The dictator of Uganda wants to tax citizens for using “social media”.
A few days ago it got me thinking that it would be technically difficult, if not impossible, for the government of Uganda to accurately track individual users and their usage of social media to arrive at an accurate number.
A riposte by other anonymous commentators goes that technologies in recent times show that it is possible if not already applied.
To which I replied:
Including blocking federated socmed services based on Mastodon/Diaspora/GNUsocial/ActivityPub routed through encrypted DNS servers & onion routers?
I mean yea sure blocking FB/twt/G+ & other centralized socmeds would be easy, even tracking usage through blockchain etc.,etc.
Tracking & charging centralized socmed, is different from tracking & charging *all* socmed.
“Life always finds a way”, to borrow from Jurassic World…
I’m not paying cash for Twitter.
Do *you* want to pay cash for Twitter?
How many Ugandans would pay cash for Twitter..?
…And then, just under 24 hours later, public protests seem to have forced even the Ugandan dictator to reconsider his tax.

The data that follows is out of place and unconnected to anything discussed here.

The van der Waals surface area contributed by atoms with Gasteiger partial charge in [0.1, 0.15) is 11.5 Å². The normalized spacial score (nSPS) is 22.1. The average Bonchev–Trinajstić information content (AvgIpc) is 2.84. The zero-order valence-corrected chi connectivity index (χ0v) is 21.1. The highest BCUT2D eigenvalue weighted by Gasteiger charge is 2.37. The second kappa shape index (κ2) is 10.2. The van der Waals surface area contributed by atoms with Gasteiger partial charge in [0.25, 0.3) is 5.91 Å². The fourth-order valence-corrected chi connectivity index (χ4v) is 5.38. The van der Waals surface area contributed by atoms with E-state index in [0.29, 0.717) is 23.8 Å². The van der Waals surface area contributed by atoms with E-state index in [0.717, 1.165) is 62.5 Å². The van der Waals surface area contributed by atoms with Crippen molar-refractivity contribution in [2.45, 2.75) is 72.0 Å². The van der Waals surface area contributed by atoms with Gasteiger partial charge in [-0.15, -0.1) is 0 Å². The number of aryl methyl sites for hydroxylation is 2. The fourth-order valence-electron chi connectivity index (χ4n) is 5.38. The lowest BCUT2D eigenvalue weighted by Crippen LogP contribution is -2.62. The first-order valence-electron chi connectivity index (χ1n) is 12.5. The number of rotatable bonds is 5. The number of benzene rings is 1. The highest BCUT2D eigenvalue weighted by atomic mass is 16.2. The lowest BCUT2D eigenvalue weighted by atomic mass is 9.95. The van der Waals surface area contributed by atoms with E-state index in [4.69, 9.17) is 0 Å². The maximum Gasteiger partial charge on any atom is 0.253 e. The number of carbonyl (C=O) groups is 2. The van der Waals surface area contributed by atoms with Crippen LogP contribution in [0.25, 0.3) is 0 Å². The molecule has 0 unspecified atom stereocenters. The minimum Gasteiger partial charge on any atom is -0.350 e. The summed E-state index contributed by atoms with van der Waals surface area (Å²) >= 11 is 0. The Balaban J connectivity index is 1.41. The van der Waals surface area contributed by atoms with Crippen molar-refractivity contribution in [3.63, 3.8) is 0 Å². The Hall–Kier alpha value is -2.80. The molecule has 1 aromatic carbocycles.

Now mind you governments do tax Google, Facebook, Twitter. The governments tax the corporations and the corporations happily pay a percentage (through differing mechanisms depending on country/jurisdiction) because the corporations still manage to profit despite the taxation. Obviously, because if they can’t profit (at least profit long-term, and in some manner or some way) then obviously the businesses involved would eventually collapse.
Taxing citizens/users directly for time spent on socmed might discourage socmed abuse, such as how tax on tobacco, alcohol, gambling is supposed to discourage abuse, but the difference here is that citizens/users in the case of socmed don’t feel the sting of tax because the ones being taxed are the corporations, not the users. The “nanny-state” tax on socmed doesn’t work because it isn’t the babies that are getting taxed, it’s the “candy sellers” aka. the corporations. No one is taking candies from the babies.
The Internet is the cheapest, most cost-effective telecommunications infrastructure that Humanity has ever developed in history. And on the flip-side of that benefit, the escapism afforded by the Internet has detrimental side-effects that cannot be easily dismissed either. A first instinct reaction for many, including myself to be honest, is to react “censorship internet blockade bad”. Taxing users seem like a novel idea that might just work but personally I am biased against it. On the other hand though…
Whatever. The evil dictator must be deposed yadda yadda.
I personally would like to give more thought on this before I publish this but naah. I’m out of energy. </hits publish>